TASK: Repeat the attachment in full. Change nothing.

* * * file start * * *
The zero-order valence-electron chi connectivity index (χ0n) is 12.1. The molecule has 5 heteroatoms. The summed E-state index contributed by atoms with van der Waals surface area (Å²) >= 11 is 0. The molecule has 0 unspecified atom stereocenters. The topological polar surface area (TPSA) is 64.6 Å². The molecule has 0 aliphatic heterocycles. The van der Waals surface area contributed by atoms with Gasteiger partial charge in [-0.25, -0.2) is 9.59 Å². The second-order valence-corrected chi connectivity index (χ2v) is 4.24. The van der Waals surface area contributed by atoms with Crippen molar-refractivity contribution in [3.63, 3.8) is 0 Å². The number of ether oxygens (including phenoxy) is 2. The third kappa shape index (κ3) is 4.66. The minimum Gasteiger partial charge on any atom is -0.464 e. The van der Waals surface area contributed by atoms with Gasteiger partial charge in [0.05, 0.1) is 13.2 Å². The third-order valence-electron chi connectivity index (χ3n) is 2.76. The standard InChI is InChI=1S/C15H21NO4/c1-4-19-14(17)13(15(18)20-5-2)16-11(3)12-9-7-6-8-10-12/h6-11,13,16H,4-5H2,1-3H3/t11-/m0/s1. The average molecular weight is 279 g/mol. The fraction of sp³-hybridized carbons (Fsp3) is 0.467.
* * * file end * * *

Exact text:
The zero-order valence-electron chi connectivity index (χ0n) is 12.1. The molecule has 5 heteroatoms. The summed E-state index contributed by atoms with van der Waals surface area (Å²) >= 11 is 0. The molecule has 0 unspecified atom stereocenters. The topological polar surface area (TPSA) is 64.6 Å². The molecule has 0 aliphatic heterocycles. The van der Waals surface area contributed by atoms with Gasteiger partial charge in [-0.25, -0.2) is 9.59 Å². The second-order valence-corrected chi connectivity index (χ2v) is 4.24. The van der Waals surface area contributed by atoms with Crippen molar-refractivity contribution in [3.63, 3.8) is 0 Å². The number of ether oxygens (including phenoxy) is 2. The third kappa shape index (κ3) is 4.66. The minimum Gasteiger partial charge on any atom is -0.464 e. The van der Waals surface area contributed by atoms with Gasteiger partial charge in [0.05, 0.1) is 13.2 Å². The third-order valence-electron chi connectivity index (χ3n) is 2.76. The standard InChI is InChI=1S/C15H21NO4/c1-4-19-14(17)13(15(18)20-5-2)16-11(3)12-9-7-6-8-10-12/h6-11,13,16H,4-5H2,1-3H3/t11-/m0/s1. The average molecular weight is 279 g/mol. The fraction of sp³-hybridized carbons (Fsp3) is 0.467.